The default selection of apps on the LG Optimus 2X is good with all the basic personal data organising utilities like calendar and notes on hand. Google’s selection of navigation apps, including GoogleMaps and Navigation are also ready and waiting along with a music player, video player and gallery. You also get a few interesting extras like F-Secure anti-virus, while a folder labelled ‘Preloaded Apps’ has a selection of games, the Kindle app, a calorie counter and a few others. These give the impression of being downloaded onto the device but in the case of the games, while they initially install instantly, once you start them up you need to download all the game data. At least they’re free, though.
Multimedia support is reasonable with divx and xvid supported for video, though mkv isn’t recognised. Up to 720p video mostly plays back without a hitch and looks glorious. However, really high bit rate 720p video and 1080p content is too much for it. As ever we also find the standard Android gallery interface to be far too much about form than function.
Audio is restricted to mp3, wma and aac, with ogg and flac unavailable. The music player is easy enough to use, though, and the mini player available in the notifications drop down is a real boon. We do miss the iPhone’s ability to double tap the central button to open the music controls, though.
Android MarketPlace gives you access to hundreds of thousands of apps so you can get the LG Optimus 2X chock full of useful and time wasting doohickeys. However, it’s not an entirely easy process. Dive into the MarketPlace and you can be rummaging around for an age to find the best apps. Not that the iPhone platform is perfect in this regard but unless you know the app you’re looking for Android’s MarketPlace is worse. Once you know which apps you want, it’s a breeze to install them and arrange them all over your homescreens as you see fit.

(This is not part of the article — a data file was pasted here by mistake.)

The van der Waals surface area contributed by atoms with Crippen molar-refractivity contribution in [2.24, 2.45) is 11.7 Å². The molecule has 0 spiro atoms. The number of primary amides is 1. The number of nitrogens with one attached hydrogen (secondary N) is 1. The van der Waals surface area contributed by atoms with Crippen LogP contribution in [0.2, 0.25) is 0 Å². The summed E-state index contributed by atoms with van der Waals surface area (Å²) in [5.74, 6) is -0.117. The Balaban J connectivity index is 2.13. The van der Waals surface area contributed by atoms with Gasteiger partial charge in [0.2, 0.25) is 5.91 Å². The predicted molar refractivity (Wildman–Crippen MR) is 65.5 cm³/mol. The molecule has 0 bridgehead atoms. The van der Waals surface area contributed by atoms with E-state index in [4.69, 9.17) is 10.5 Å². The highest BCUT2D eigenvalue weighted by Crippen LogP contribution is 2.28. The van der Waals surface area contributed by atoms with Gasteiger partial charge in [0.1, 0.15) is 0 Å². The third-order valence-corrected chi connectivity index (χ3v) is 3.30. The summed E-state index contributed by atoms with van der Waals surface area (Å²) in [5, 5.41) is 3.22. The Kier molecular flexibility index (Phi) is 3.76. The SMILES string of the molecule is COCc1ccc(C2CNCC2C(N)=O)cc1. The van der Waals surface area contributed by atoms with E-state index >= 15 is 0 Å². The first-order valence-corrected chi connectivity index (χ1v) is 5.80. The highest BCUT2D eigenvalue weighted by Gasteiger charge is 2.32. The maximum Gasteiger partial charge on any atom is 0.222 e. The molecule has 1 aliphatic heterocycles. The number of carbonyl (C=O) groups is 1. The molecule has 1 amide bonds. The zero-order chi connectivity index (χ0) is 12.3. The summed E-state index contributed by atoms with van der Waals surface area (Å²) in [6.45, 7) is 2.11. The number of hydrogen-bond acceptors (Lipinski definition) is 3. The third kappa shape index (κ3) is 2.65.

One of the most obvious tests for this phone’s dual-core processor was trying some games and while they looked good and ran smoothly, the advantage over single-core alternatives wasn’t blindingly obvious. Most of the test games run just as well on the likes of the Sony Ericsson Xperia Play. The Optimus 2X is just that bit nippier when it comes to loading the games and technically it does have more power under its hood but right now it’s not being taken advantage of.
One of the most disappointing aspects of this phone for gaming was the speaker, which doesn’t get particularly loud and distorts when at full volume. This doesn’t make it great for conference calling either, though normal conversation using the ear piece is fine – there’s no active noise cancelling, though, so it’s not the best for noisy environments.
The camera, which like so many of these devices, fools you into thinking it’s good thanks to the bright and sharp screen. However, open up your shots on a computer or get them printed out and you’ll find them somewhat lacking. That said, there’s definitely more detail on offer from this 8 megapixel snapper than you get on most 5 megapixel models and the app itself is easy to use with plenty of shooting modes like continuous and smile shot as well as scenes.
1080p video is also available and similarly it’s a step up in quality from more typical smartphones, with just a bit more detail and punch to its colours while motion is smooth.
Battery life is one area where you might expect these dual-core phones to trail their single-core counterparts, though manufacturers of these chips have said they could actually have the opposite effect. In our tests, we found the device to be fairly typical for an Android phone, with intensive use and having everything turned on resulting in it struggling to last more than a day and a half but if you manage your data usage in particular it will last for several days comfortably.
As to the reported issues with freezing and crashing, we experienced no such thing, at least giving some credence to LG’s claims that it’s not a universal problem.
The LG Optimus 2X is an excellent phone. Its styling is lovely, it packs in oodles of high-end hardware and thanks to its Android OS, it’s hugely versatile. However, LG has made a few too many slip ups for it to really hit the top spot. Nontheless, particularly thanks to it being a bit cheaper than the competition, if you’re looking for a true smartphone powerhouse, it’s well worth considering.
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